AI and Cognitive Testing: A New Conceptual Framework and Roadmap
- Maithilee Kunda, Electrical Engineering and Computer Science, Vanderbilt University, Nashville, Tennessee, United States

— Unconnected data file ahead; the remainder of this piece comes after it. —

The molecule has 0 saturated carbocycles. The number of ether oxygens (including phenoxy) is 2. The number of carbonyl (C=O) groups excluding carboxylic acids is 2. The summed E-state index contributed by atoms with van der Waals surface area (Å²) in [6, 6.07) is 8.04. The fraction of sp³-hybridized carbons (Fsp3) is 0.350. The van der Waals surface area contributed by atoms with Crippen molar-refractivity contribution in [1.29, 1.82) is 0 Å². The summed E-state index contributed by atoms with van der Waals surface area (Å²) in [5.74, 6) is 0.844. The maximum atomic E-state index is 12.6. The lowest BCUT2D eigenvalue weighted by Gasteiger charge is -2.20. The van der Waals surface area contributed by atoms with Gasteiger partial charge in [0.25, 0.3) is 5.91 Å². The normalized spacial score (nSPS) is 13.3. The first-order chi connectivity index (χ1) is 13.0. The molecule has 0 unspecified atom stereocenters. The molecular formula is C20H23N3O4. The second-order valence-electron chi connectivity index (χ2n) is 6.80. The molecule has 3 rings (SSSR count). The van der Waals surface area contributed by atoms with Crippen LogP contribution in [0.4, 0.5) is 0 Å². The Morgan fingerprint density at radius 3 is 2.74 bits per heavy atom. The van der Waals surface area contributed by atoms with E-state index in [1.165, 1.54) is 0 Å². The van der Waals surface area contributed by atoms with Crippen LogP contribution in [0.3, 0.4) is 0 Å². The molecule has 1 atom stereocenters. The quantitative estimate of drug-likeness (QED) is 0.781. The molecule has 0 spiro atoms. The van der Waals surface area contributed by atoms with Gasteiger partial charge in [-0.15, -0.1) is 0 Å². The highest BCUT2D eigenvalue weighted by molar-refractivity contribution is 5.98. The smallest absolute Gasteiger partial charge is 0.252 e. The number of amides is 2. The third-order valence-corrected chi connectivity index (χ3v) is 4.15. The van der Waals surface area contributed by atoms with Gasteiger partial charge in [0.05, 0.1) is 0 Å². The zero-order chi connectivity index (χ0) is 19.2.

AbstractUnderstanding how a person thinks, i.e., measuring a single individual's cognitive characteristics, is challenging because cognition is not directly observable. Practically speaking, standardized cognitive tests (tests of IQ, memory, attention, etc.), with results interpreted by expert clinicians, represent the state of the art in measuring a person's cognition. Three areas of AI show particular promise for improving the effectiveness of this kind of cognitive testing: 1) behavioral sensing, to more robustly quantify individual test-taker behaviors, 2) data mining, to identify and extract meaningful patterns from behavioral datasets; and 3) cognitive modeling, to help map observed behaviors onto hypothesized cognitive strategies. We bring these three areas of AI research together in a unified conceptual framework and provide a sampling of recent work in each area. Continued research at the nexus of AI and cognitive testing has potentially far-reaching implications for society in virtually every context in which measuring cognition is important, including research across many disciplines of cognitive science as well as applications in clinical, educational, and workforce settings.
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